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Weight Loss Expert Wickham Simonds Helps Fight Obesity
We supply the skills if you supply the effort, and together we will fight obesity.
Dr. Simonds is board certified by the American Board of Emergency Medicine and the American Board of Obesity Medicine. His specialty is providing the information, counseling and medication needed to help his patients see lasting weight loss results.
“We are here to help and encourage you,” he said. “Losing 5-10% of your initial body weight in a year can dramatically improve your health. Most of my patients achieve this level of weight loss in the first 60 days. While that may just be a start of your weight loss goal, you’ll far exceed what it takes to be in good health.”
The strategy Dr. Simonds uses with his patients in the Raleigh-Durham area has three parts:
- Encouraging a physically active lifestyle
- Using appetite suppressants and other prescription diet medications to treat the disease of obesity
- Most importantly— teach the tools to follow carbohydrate restricted and true ketogenic diets. It is important to note that Dr. Simonds also works with patients who want to do diets other than low carb or ketogenic diets and he will never require a patient to do a ketogenic diet if they don’t feel it is the right diet for them.
Ketogenics involves drastically cutting carbohydrates
It also requires avoiding all sugar and refined grains so that your body uses its stored glycogen and must turn to burning body fat for fuel. This produces a molecule called a ketone. Once your body is in a state of ketosis, you will find that weight loss can be surprisingly rapid.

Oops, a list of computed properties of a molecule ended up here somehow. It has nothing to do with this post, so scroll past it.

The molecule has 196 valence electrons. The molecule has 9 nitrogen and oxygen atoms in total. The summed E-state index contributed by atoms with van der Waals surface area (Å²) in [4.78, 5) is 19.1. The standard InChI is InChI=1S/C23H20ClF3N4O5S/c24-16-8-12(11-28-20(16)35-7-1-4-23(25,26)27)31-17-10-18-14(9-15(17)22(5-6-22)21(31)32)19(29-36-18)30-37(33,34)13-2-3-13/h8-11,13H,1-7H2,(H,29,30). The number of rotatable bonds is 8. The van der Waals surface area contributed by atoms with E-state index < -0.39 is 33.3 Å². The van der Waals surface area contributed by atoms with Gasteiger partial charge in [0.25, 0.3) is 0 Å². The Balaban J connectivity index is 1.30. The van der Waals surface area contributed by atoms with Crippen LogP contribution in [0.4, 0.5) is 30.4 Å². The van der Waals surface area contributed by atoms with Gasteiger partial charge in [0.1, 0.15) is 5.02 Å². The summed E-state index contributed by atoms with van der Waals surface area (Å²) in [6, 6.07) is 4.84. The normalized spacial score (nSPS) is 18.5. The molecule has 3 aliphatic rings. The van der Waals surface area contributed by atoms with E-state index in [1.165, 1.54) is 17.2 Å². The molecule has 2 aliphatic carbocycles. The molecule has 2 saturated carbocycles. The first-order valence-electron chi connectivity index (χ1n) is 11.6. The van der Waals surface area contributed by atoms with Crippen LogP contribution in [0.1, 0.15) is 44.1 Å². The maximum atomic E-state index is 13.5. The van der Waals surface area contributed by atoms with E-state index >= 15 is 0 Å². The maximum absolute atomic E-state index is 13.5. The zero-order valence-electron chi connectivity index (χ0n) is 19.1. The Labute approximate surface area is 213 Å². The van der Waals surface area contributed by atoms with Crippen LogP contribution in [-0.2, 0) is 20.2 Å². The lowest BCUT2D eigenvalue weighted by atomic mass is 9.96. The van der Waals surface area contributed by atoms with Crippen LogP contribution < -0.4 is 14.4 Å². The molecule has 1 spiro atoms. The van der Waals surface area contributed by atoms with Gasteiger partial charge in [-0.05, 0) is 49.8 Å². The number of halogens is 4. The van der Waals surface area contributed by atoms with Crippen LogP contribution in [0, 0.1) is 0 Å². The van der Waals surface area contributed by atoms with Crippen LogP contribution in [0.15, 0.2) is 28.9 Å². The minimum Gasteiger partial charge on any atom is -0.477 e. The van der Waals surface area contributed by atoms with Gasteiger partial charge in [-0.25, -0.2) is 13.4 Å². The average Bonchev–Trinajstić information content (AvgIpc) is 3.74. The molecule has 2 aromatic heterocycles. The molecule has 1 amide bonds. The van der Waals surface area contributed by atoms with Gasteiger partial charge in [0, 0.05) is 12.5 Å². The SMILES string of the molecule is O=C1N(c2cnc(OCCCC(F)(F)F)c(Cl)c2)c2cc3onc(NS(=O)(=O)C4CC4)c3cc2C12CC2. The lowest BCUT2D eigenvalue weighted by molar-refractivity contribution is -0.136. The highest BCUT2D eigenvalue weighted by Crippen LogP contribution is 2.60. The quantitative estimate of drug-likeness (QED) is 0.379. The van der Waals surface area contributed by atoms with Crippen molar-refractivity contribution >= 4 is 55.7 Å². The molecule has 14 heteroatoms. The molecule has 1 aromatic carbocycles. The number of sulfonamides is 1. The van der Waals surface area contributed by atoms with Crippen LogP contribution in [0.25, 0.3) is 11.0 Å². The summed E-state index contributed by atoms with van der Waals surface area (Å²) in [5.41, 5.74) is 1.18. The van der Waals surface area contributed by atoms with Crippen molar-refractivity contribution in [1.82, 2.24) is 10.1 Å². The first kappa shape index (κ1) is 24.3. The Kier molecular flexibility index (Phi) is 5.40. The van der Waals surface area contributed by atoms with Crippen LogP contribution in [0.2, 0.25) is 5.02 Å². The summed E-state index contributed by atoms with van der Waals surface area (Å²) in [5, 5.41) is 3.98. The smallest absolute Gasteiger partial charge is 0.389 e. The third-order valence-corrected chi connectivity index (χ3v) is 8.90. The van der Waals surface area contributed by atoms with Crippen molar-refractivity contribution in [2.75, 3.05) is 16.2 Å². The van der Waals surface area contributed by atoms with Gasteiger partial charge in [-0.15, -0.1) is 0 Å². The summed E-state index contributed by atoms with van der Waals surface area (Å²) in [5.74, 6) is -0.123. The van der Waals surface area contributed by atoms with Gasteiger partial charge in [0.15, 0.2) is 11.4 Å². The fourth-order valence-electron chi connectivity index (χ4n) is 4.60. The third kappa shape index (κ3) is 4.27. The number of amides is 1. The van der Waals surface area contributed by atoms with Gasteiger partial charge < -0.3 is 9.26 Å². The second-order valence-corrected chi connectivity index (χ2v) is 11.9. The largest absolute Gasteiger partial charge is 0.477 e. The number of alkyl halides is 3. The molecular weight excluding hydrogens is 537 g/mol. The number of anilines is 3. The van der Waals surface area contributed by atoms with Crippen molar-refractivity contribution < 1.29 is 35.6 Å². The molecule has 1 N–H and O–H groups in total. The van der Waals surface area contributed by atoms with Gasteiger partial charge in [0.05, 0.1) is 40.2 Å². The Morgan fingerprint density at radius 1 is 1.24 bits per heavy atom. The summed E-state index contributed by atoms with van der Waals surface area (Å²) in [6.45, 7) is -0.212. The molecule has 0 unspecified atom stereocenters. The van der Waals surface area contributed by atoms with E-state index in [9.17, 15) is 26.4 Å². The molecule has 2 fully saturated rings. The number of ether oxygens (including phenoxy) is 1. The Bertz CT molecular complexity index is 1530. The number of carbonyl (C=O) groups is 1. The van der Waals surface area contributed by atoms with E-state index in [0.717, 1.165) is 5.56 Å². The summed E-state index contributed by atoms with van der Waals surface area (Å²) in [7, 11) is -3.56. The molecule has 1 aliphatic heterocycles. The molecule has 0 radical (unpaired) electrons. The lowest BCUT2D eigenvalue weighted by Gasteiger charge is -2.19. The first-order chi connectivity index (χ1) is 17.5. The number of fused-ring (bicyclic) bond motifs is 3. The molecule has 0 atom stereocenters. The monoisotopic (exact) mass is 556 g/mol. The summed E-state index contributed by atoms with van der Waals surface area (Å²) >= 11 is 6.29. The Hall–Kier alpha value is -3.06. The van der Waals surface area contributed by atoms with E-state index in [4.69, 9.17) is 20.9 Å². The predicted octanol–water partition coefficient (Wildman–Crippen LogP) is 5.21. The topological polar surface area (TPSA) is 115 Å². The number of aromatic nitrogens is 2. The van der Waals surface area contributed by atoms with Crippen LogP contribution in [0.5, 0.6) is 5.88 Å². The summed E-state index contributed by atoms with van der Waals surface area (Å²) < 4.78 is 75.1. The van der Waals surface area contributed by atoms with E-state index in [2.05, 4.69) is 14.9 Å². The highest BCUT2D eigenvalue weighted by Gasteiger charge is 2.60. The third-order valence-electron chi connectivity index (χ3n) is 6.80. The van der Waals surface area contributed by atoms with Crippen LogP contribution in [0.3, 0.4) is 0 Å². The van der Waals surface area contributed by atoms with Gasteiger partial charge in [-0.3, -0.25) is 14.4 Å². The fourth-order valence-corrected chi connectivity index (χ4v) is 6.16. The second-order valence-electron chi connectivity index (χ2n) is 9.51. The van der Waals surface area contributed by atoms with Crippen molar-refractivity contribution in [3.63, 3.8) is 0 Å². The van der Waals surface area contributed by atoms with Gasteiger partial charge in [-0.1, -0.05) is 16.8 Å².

Overseeing a staff of nurse practitioners, physician assistants, registered nurses, registered dietitians, and other professionals, Dr. Simonds offers a variety of weight loss services in the triangle region of North Carolina. Some patients require the support of certain medications to reach their weight loss goals, and Dr. Simonds and his team work closely with these individuals to overcome their obesity once and for all.
“I recently attended a conference on obesity medicine, in which they talked about reward-based eating, which is different from true hunger and low blood sugar,” he said. “In America, we have an abundance of food and some people eat simply to produce a pleasure sensation. This can be a big problem for patients and can cause problems like plateaus. When you work really hard and at the end of the day, you don’t turn to alcohol because you’re not an alcoholic, but you turn to food instead as a reward mechanism, it is a problem. Behaviors like this substitute one problem like alcohol with another counterproductive behavior like reward based eating. I encourage patients to identify this common pattern in their lives, and develop behavioral strategies to overcome it.”